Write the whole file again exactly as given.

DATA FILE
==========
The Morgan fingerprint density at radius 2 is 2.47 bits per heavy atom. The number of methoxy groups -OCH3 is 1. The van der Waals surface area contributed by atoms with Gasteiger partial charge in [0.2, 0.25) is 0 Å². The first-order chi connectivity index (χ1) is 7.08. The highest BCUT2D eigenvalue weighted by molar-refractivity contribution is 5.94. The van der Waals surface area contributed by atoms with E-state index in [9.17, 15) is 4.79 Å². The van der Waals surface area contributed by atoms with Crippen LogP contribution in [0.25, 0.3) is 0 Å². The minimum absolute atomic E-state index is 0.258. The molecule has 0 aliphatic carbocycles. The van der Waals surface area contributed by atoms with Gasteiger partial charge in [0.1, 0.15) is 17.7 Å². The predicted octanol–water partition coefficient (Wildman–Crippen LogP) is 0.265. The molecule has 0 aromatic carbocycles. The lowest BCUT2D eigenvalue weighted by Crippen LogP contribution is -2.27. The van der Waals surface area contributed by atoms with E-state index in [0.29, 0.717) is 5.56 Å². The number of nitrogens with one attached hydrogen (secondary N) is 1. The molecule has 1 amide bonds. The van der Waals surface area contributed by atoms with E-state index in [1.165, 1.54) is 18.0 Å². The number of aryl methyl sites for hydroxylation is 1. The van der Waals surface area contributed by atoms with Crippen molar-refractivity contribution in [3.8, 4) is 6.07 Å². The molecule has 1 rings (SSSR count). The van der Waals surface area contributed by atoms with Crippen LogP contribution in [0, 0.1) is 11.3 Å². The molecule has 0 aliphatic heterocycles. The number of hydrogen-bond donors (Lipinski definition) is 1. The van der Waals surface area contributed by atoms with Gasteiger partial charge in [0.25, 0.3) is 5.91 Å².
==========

The Morgan fingerprint density at radius 2 is 2.47 bits per heavy atom. The number of methoxy groups -OCH3 is 1. The van der Waals surface area contributed by atoms with Gasteiger partial charge in [0.2, 0.25) is 0 Å². The first-order chi connectivity index (χ1) is 7.08. The highest BCUT2D eigenvalue weighted by molar-refractivity contribution is 5.94. The van der Waals surface area contributed by atoms with E-state index in [9.17, 15) is 4.79 Å². The van der Waals surface area contributed by atoms with Crippen LogP contribution in [0.25, 0.3) is 0 Å². The minimum absolute atomic E-state index is 0.258. The molecule has 0 aliphatic carbocycles. The van der Waals surface area contributed by atoms with Gasteiger partial charge in [0.1, 0.15) is 17.7 Å². The predicted octanol–water partition coefficient (Wildman–Crippen LogP) is 0.265. The molecule has 0 aromatic carbocycles. The lowest BCUT2D eigenvalue weighted by Crippen LogP contribution is -2.27. The van der Waals surface area contributed by atoms with E-state index in [0.29, 0.717) is 5.56 Å². The number of nitrogens with one attached hydrogen (secondary N) is 1. The molecule has 1 amide bonds. The van der Waals surface area contributed by atoms with E-state index in [1.165, 1.54) is 18.0 Å². The number of aryl methyl sites for hydroxylation is 1. The van der Waals surface area contributed by atoms with Crippen molar-refractivity contribution in [3.8, 4) is 6.07 Å². The molecule has 1 rings (SSSR count). The van der Waals surface area contributed by atoms with Crippen LogP contribution in [0, 0.1) is 11.3 Å². The molecule has 0 aliphatic heterocycles. The number of hydrogen-bond donors (Lipinski definition) is 1. The van der Waals surface area contributed by atoms with Gasteiger partial charge in [0.25, 0.3) is 5.91 Å².